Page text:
Also, be sure to realize that, due to exemptions, deductions, credits, and other tax things, an effective tax rate of 25% is far different from a marginal tax rate of 25%. Someone with a marginal tax rate of 25% might easily have an effective tax rate of 14%. Learn and understand the difference.

2Cor521
__________________
"At times the world can seem an unfriendly and sinister place, but believe us when we say there is much more good in it than bad. All you have to do is look hard enough, and what might seem to be a series of unfortunate events, may in fact be the first steps of a journey." Violet Baudelaire.
SecondCor521 is offline   Reply With Quote
Old 09-27-2007, 12:26 PM   #15
Moderator Emeritus
Nords's Avatar
 
Join Date: Dec 2002
Location: Oahu
Posts: 26,616
Quote:
Originally Posted by Tom52 View Post
I am sure this is more complex than I think, but how do I estimate what my tax burden will be on that gross 4% withdrawal number? I have 401K, IRA, CD, I-Bonds that will be drawn from in the gap between RE and SS. To offset taxes during the gap period the only tax deductions I will likely have are property taxes. I will also have to pay for 100% of my medical insurance which has always been 100% paid by my employer, but that will disappear when I leave. Is medical insurance tax deductible, or are only actual medical expenses in excess of a certain level?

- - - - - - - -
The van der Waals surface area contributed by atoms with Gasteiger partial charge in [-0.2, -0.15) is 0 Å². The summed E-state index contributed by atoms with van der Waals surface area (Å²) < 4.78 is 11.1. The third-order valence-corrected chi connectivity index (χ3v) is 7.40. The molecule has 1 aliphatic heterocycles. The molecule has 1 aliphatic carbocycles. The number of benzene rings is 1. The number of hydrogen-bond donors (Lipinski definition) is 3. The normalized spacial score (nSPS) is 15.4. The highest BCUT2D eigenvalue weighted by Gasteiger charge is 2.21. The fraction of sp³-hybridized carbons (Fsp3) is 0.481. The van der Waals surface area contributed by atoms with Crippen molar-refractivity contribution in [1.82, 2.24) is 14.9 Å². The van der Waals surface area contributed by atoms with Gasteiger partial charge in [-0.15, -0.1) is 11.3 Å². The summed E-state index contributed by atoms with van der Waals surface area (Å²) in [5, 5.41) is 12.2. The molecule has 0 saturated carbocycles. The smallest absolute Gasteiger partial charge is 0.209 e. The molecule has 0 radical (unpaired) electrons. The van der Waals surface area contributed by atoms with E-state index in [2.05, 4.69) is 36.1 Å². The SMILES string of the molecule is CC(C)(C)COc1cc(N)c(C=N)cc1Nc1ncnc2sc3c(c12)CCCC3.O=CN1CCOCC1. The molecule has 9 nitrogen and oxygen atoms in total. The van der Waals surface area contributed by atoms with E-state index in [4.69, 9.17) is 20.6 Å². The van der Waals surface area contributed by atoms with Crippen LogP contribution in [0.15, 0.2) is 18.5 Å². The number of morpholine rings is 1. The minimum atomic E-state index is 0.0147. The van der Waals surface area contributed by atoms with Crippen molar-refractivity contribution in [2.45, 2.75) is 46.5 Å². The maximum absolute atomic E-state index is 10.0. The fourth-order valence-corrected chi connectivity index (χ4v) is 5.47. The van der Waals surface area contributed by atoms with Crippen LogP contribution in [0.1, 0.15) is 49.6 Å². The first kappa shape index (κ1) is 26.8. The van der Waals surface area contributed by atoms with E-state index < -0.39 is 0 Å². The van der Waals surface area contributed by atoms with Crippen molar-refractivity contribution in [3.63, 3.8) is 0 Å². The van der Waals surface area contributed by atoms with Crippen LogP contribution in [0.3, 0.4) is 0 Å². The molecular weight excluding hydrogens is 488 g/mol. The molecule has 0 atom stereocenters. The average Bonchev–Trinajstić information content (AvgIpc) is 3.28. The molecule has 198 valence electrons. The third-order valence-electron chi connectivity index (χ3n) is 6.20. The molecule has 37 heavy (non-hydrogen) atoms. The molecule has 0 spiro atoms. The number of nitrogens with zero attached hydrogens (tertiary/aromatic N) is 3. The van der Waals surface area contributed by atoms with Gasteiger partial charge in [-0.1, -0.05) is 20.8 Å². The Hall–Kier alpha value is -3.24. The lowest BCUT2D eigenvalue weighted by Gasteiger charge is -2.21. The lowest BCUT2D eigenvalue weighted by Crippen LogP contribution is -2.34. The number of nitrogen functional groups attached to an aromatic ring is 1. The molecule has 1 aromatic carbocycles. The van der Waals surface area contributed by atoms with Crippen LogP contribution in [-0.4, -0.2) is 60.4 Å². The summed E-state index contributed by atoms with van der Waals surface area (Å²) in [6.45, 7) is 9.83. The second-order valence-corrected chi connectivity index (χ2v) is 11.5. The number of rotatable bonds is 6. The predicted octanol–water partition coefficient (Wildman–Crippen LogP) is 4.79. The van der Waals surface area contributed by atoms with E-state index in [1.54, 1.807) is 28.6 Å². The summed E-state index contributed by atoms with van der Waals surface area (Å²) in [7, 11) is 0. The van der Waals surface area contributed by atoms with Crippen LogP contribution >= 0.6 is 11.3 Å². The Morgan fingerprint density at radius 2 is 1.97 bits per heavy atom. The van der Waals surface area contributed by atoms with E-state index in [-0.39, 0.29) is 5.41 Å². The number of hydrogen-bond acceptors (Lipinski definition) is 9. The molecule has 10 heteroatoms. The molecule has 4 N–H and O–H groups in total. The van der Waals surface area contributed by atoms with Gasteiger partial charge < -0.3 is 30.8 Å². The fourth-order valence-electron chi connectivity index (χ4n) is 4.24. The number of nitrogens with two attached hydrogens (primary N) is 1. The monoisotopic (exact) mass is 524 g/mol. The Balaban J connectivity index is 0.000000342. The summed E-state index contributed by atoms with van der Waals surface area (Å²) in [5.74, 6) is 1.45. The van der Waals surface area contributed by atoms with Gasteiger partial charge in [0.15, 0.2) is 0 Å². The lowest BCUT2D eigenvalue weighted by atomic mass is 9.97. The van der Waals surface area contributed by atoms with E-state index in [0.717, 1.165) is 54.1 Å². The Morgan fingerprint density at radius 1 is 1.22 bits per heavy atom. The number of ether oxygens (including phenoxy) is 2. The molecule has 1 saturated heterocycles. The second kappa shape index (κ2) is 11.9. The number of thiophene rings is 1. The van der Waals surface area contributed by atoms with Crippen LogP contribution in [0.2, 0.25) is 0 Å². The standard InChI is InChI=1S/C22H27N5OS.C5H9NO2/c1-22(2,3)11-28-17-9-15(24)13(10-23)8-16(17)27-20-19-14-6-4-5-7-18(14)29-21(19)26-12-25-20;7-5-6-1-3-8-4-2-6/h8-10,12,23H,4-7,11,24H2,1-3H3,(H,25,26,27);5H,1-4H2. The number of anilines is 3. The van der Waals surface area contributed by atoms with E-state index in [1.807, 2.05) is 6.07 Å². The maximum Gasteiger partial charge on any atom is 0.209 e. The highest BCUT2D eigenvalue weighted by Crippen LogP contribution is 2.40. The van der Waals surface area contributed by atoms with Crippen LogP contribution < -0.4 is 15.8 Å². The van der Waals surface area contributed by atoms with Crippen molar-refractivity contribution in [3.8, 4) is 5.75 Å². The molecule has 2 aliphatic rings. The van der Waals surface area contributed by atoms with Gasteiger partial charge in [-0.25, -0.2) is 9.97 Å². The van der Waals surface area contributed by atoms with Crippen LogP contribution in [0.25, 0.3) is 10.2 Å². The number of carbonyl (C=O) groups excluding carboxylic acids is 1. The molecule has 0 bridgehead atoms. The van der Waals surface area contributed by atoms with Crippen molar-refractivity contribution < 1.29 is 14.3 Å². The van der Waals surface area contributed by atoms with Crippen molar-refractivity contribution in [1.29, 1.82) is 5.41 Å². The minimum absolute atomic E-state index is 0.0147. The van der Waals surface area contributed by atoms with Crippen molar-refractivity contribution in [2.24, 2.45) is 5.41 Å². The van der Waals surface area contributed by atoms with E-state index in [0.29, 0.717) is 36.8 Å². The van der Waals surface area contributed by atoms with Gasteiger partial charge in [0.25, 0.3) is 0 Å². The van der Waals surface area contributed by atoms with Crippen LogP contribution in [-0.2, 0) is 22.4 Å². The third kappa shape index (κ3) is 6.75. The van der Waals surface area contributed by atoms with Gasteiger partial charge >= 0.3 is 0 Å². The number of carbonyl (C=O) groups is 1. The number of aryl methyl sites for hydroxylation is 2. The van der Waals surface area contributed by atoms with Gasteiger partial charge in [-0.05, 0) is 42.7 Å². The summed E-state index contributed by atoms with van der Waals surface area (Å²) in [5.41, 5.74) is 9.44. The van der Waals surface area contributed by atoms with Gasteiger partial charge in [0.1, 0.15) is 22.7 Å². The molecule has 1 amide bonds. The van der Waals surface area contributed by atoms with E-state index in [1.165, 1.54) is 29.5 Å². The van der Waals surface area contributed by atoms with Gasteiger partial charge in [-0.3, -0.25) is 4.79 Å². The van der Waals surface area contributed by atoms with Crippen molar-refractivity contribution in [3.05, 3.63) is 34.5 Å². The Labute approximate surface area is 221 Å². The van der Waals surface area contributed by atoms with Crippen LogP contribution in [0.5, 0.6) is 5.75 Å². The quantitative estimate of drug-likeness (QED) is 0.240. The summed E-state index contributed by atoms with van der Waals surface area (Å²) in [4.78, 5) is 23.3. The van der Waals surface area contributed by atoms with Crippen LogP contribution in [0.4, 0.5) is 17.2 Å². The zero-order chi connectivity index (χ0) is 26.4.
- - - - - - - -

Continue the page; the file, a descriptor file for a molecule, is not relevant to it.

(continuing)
You'd be deducting medical insurance/expenses if they were greater than 7.5% of your adjusted gross income, as already mentioned, AND only if they were greater than the standard deduction. If your AGI is $63,000 then your deductible medical insurance/expenses would start at $4725, but the standard deduction is $10,700 this year so you'd have to have substantial expenses to beat the standard deduction. Of course if COBRA premiums run $1000/month then it's no problem...

If your AGI is around $63K then most of your dividend income will be taxed at the 15% bracket and most of your long-term cap gains will be taxed at 5% or less. (This is fraught with exceptions but within $500 or so of the tax you'll owe.) You'll probably find yourself paying about 10-15% above your income as taxes. In our five years of ER we've paid from 2%-13% of taxable income, with the 2% coming after a lot of home energy improvements (and a pile of tax credits). This year we'll probably be closer to 11-12%.

If the success of your entire ER planning rests on the "single point of failure" of calculating your taxes down to the nearest percent, then it might be better to build more portfolio or trim back the expenses.
__________________
*
*

The book written on E-R.org, "The Military Guide to Financial Independence and Retirement", on sale now! For more info see "About Me" in my profile.
I don't spend much time here anymore, so please send me a PM. Thanks.